As I have previously written, any farm that must buy in feed is ultimately not the master of its own fate. One of the primary reasons we rented pasture land this spring was so that we could better control our own hay and grass supply. And if things had been running on schedule, our animals would have been grazing that land for over a month by now. But as circumstances would have it, we haven’t moved them yet. Nevertheless, they keep eating and we’re strongly motivated to start feeding them that luscious grass. Sadly, most modern grass harvesting methods fail miserably under cool and/or wet conditions, which is exactly what we’ve had all spring so far. However, cutting grass by hand doesn’t suffer from such conditions. At least, it doesn’t suffer nearly as much. So this week we’ve been trying our hands, literally, at harvesting methods which don’t rely on machinery which would bog down in the wet heavy fodder. Here at the end of that week, let’s just say we’ve had mixed results.
Many years ago when we first bought our home place, we had very small areas of grassy growth which needed to be cut regularly. Not a lawn, but an uneven grassy meadow. Where most folks would have simply reached for the lawn mower or even a riding mower, we wanted to see what other methods were available. I had an old reel mower which was clunky and could no longer be adjusted well for height. We used that for about 15 minutes and decided it needed to become yard art. Next we bought a line trimmer, and youbetcha that worked quite well. It also worked quite well decorating whoever used it with the juices of whatever it was trimming. Protective eyewear was crucial, as was picking out clothing that you never wanted to wear in public again. Combine that with the two-stroke gas engine, and hearing protection was also required. I felt like I was going into battle whenever I used it. But it did knock down the grass pretty darn well.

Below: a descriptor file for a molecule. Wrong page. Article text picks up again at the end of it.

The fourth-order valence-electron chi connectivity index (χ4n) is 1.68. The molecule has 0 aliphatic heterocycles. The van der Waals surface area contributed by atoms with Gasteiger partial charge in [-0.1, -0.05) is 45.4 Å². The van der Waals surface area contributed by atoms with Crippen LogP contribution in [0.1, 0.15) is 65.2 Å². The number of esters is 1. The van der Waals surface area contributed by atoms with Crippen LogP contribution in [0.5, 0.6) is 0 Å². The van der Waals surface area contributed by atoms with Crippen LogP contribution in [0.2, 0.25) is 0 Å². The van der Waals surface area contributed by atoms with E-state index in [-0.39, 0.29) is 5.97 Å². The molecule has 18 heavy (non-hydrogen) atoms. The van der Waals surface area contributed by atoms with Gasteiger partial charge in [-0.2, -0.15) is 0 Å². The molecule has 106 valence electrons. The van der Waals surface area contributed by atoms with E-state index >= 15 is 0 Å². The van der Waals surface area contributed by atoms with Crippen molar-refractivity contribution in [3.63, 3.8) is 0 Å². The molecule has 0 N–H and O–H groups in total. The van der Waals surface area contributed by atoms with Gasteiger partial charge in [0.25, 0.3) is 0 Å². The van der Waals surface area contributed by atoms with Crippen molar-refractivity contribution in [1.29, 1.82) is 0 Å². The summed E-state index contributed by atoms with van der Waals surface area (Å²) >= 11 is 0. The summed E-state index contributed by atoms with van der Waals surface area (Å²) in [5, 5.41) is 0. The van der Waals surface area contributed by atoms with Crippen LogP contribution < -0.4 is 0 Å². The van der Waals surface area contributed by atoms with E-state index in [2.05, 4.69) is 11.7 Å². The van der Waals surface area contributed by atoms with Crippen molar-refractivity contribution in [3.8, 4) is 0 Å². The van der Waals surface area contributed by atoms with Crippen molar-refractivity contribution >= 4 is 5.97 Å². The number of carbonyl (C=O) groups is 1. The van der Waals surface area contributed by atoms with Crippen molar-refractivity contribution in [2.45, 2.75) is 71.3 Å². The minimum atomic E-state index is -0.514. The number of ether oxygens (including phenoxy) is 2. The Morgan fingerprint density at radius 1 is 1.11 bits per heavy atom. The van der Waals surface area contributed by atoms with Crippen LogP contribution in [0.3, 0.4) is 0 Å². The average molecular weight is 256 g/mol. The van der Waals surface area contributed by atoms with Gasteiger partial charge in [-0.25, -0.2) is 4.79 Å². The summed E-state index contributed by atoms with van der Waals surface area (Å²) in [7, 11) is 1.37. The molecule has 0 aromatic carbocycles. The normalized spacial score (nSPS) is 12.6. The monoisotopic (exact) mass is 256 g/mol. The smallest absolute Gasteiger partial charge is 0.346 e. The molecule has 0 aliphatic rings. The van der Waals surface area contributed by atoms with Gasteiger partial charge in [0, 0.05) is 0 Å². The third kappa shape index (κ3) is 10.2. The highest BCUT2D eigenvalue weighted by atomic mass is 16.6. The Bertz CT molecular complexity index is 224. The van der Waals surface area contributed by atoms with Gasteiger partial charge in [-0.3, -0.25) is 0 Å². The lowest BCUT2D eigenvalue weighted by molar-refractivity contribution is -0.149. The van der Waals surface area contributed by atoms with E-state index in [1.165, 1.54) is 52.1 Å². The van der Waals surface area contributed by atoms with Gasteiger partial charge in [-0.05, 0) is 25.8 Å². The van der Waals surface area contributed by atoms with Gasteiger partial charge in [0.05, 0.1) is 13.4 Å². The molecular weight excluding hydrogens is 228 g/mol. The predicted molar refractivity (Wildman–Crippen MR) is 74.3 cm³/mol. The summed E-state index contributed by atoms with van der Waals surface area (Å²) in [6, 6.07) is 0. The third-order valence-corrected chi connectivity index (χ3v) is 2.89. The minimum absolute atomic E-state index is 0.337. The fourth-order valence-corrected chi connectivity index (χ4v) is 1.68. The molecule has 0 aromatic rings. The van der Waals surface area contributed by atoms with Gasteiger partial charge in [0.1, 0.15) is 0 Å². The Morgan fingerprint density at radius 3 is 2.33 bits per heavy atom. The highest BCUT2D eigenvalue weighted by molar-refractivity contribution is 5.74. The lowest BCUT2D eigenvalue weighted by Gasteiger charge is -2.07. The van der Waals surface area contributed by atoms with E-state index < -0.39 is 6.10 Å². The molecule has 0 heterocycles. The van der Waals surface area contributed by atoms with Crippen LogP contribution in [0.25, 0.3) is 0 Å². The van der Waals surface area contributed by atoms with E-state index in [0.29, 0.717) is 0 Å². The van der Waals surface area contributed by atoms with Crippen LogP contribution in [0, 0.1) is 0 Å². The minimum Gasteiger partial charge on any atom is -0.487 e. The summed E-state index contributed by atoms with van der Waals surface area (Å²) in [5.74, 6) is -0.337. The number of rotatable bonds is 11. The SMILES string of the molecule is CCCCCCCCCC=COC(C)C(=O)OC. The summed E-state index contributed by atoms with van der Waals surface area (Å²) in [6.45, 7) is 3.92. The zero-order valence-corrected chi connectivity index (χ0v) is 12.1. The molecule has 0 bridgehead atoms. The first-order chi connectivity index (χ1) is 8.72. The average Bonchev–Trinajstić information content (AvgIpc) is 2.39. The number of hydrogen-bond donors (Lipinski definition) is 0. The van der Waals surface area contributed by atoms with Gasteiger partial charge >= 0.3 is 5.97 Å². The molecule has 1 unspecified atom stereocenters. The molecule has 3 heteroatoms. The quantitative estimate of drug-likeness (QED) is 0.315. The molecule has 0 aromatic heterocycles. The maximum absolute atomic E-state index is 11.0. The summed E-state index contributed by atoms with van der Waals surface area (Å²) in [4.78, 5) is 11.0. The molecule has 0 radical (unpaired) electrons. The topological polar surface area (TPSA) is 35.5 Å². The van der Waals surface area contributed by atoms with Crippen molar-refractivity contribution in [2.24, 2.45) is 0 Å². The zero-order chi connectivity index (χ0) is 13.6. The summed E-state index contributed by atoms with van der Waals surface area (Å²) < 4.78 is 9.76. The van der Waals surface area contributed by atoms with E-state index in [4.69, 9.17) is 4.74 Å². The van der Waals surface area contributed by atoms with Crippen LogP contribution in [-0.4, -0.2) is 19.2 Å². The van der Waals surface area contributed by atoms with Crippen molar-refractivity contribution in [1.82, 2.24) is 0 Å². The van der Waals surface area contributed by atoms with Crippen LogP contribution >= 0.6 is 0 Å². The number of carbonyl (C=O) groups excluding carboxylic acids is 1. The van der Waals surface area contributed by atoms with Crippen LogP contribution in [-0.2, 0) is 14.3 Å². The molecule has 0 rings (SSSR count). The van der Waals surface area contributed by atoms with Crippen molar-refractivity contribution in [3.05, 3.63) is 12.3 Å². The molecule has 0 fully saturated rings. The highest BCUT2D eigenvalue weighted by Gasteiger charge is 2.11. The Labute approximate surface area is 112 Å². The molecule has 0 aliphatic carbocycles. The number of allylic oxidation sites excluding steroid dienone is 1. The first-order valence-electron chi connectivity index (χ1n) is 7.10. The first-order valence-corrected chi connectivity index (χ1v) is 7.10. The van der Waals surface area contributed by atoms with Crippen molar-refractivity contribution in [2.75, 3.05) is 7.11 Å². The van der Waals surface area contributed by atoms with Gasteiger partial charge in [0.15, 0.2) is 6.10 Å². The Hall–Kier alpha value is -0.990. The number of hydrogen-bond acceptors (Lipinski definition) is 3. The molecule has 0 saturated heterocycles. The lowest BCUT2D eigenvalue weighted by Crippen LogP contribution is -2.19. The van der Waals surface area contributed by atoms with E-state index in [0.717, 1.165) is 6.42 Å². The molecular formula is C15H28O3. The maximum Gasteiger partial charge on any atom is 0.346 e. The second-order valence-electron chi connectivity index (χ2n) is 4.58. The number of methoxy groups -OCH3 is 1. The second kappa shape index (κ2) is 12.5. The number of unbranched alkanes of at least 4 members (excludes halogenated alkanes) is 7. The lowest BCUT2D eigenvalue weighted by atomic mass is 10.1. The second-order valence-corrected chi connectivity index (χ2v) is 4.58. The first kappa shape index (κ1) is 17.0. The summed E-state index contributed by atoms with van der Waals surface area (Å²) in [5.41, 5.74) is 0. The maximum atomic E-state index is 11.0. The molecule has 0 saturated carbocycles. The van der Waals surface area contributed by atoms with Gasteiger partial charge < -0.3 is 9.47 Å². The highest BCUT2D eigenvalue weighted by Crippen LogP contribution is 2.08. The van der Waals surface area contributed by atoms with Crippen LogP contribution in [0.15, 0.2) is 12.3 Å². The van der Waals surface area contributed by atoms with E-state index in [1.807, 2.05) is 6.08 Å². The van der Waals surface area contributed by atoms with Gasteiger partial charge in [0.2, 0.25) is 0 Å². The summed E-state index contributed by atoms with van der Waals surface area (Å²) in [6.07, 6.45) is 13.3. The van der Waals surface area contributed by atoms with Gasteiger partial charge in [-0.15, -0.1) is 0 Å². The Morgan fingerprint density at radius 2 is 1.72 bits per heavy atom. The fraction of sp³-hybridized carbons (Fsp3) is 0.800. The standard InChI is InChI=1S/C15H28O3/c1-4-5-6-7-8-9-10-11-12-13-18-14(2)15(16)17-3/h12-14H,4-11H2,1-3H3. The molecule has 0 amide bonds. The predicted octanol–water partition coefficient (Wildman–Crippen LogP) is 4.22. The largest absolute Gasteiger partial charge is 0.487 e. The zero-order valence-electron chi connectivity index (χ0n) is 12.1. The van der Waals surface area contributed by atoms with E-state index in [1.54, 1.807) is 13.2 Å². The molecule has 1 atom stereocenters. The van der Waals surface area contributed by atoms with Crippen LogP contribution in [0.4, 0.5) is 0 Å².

Another alternative was a scythe. This enduring symbol of harvest has hundreds if not thousands of years’ worth of historical use. To be clear, I am not referring to the American pattern scythe, with its thick S-shaped handle and awkward, heavy blade. No, this was a much more slender creature of European design, using a much lighter handle (called a snath) and a blade which was subtly but critically different in shape and angle. That latter scythe was comfortable, almost instinctively easy to use, and it also got the job done very nicely. Better yet, I could walk with a comfortably erect posture and use it for hours without the fatigue that came from American-pattern scythes. Best of all, when used correctly, the scythe swept a very large area, laid down each cut in a ready-made windrow, and didn’t spit all sorts of green flak all over the person cutting. It was orders of magnitude more efficient and more pleasant to use than the line trimmer.